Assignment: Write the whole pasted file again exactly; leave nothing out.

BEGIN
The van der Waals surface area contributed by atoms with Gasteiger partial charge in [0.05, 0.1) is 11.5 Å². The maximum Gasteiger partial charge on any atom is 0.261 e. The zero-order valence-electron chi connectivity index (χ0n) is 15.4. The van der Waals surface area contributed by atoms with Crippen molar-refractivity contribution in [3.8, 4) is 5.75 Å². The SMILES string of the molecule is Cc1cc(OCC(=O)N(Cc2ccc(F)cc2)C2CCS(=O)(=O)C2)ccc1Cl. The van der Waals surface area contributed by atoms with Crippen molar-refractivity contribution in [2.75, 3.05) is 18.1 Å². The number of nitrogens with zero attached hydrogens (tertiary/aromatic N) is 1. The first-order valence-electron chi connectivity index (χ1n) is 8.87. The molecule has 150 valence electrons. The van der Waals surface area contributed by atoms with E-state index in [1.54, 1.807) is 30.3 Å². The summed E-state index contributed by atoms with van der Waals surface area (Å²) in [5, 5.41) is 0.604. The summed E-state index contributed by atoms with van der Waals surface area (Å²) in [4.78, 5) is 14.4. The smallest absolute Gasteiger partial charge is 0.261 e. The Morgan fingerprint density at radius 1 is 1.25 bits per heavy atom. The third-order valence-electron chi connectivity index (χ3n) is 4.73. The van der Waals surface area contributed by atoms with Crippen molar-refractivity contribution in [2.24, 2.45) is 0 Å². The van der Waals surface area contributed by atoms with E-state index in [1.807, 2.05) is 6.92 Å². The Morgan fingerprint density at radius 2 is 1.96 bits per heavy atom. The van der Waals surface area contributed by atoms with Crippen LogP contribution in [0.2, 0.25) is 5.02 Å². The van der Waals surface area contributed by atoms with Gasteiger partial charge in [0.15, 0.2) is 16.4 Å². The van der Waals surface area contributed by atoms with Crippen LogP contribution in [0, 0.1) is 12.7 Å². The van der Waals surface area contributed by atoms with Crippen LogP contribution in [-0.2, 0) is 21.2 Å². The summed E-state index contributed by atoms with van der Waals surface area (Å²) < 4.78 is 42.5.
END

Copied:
The van der Waals surface area contributed by atoms with Gasteiger partial charge in [0.05, 0.1) is 11.5 Å². The maximum Gasteiger partial charge on any atom is 0.261 e. The zero-order valence-electron chi connectivity index (χ0n) is 15.4. The van der Waals surface area contributed by atoms with Crippen molar-refractivity contribution in [3.8, 4) is 5.75 Å². The SMILES string of the molecule is Cc1cc(OCC(=O)N(Cc2ccc(F)cc2)C2CCS(=O)(=O)C2)ccc1Cl. The van der Waals surface area contributed by atoms with Crippen molar-refractivity contribution in [2.75, 3.05) is 18.1 Å². The number of nitrogens with zero attached hydrogens (tertiary/aromatic N) is 1. The first-order valence-electron chi connectivity index (χ1n) is 8.87. The molecule has 150 valence electrons. The van der Waals surface area contributed by atoms with E-state index in [1.54, 1.807) is 30.3 Å². The summed E-state index contributed by atoms with van der Waals surface area (Å²) in [5, 5.41) is 0.604. The summed E-state index contributed by atoms with van der Waals surface area (Å²) in [4.78, 5) is 14.4. The smallest absolute Gasteiger partial charge is 0.261 e. The Morgan fingerprint density at radius 1 is 1.25 bits per heavy atom. The third-order valence-electron chi connectivity index (χ3n) is 4.73. The van der Waals surface area contributed by atoms with Crippen molar-refractivity contribution in [2.24, 2.45) is 0 Å². The van der Waals surface area contributed by atoms with E-state index in [1.807, 2.05) is 6.92 Å². The Morgan fingerprint density at radius 2 is 1.96 bits per heavy atom. The van der Waals surface area contributed by atoms with Crippen LogP contribution in [0.2, 0.25) is 5.02 Å². The van der Waals surface area contributed by atoms with Gasteiger partial charge in [0.15, 0.2) is 16.4 Å². The van der Waals surface area contributed by atoms with Crippen LogP contribution in [0, 0.1) is 12.7 Å². The van der Waals surface area contributed by atoms with Crippen LogP contribution in [-0.2, 0) is 21.2 Å². The summed E-state index contributed by atoms with van der Waals surface area (Å²) < 4.78 is 42.5.